Supporters drop by with boxes of bran muffins and cheese crackers. Phones ring off the hook, literature piles up alongside Google maps of canvassing routes and Obama stickers and in a few hours time Caroline Kennedy, daughter of that most iconic of Presidents, Jack Kennedy will drop by to wish everyone good luck.
An air of quiet determination pervades the office. The polls still predict an Obama win in Pennsylvania, with the margin of victory ranging from seven to ten per cent, but nothing is being taken for granted.
The word victory doesn’t pass anyone’s lips. Memories of the 2000 election and those hanging chads that robbed Al Gore of victory are still too fresh in most Democrats’ minds.
“We are not going to let up until the polls close at 8pm, and if the campaign needs us, we will hit the phones out west, their polls don’t close until 11 pm our time” Ken tells us.
We all nod in agreement. We are here to do what we are told - all of us - from Rob, who works part time in a Bethlehem bookstore to Martha, a film technician from downtown New York.
Martha’s job is to co-ordinate the out of state volunteers. “Where do you think I should put this guy?” she asks. “He has a car, will work right through to election day and is happy to do anything.”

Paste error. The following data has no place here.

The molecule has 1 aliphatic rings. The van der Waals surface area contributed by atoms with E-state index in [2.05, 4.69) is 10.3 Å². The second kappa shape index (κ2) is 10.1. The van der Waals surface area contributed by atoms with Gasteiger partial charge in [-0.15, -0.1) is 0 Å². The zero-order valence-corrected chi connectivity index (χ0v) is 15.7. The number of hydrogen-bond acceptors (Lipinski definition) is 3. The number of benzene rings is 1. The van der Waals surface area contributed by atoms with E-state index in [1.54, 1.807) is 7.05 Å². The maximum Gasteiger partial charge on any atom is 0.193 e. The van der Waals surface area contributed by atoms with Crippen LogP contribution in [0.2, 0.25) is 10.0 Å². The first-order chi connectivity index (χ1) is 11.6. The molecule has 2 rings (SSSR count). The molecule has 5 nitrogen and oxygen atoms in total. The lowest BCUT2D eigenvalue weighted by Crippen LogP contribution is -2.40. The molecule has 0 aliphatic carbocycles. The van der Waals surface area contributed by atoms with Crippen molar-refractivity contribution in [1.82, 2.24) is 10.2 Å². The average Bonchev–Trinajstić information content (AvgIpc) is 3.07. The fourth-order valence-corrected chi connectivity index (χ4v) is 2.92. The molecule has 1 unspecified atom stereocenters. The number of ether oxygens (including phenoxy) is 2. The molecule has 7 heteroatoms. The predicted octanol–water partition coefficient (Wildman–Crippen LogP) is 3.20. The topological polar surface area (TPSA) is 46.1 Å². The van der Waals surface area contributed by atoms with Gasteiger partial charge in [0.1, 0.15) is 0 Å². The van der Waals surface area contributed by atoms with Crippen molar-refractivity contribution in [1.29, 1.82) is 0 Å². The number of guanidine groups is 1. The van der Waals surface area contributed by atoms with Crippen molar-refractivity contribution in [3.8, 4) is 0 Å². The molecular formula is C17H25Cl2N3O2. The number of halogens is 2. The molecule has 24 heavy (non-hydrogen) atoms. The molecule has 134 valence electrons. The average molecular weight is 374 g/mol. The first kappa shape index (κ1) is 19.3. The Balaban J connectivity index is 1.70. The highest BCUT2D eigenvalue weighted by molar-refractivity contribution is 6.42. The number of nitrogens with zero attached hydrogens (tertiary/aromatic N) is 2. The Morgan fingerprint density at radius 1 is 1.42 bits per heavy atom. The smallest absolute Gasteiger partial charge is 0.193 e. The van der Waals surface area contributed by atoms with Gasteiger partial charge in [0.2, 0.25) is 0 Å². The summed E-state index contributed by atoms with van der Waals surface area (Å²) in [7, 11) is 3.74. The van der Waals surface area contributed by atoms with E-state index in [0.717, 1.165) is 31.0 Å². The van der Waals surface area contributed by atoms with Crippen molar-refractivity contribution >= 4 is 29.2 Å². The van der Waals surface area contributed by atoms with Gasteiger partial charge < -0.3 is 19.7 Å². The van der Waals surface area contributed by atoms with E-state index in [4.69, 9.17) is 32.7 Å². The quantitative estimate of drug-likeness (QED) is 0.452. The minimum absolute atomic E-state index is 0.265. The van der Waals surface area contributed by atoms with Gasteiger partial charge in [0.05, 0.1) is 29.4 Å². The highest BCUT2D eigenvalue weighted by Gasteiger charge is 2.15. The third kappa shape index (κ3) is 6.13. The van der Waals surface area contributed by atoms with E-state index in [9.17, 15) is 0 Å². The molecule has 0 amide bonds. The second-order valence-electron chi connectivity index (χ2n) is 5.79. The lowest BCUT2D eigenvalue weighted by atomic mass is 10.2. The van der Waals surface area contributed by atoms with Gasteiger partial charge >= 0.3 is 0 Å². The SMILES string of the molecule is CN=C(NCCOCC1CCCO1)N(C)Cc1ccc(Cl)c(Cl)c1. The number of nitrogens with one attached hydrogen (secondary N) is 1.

He ends up in the same area as me. I am in the Hellertown area that has some nine thousand voters. It is a socially mixed community, just like Edinburgh Pentlands where I cut my political teeth – blue collar workers in town and very large, very beautiful homes in the countryside surrounding it.
But just as the Labour Party in 1997 successfully targeted all voters, from hard-core supporters to disillusioned Tories, so Obama’s campaign has broad based appeal.
Last Tuesday morning I was lucky enough to hear him make his solemn promise to unite America at a rally in Chester, on the outskirts of Philadelphia.
It was one of the wet, wet days, when the rain and wind chill you to the bone, but the thousands of people who stood cheerfully in line for two hours shrugged off the weather.
Young black teenagers in hoodies chatted, probably for the first time in their lives to middle-aged, middle class white women in North Face jackets, as together, we waited to hear the man who promises to change this country for good.
It was worth risking pneumonia.
He stood before us, bare-headed in the rain, his deep, rich voice resonating across the sports field as he wove his compelling story for change.
He ended with this call to action: “if you will stand with me, and fight with me, and give me your vote, then I promise you this – we will not just win Pennsylvania, we will not just win this election, but together, we will change this country and we will change the world.”
Senator John McCain was due to speak the same morning in Pennsylvania, but cancelled because of the rain. Think about it, who would you vote for?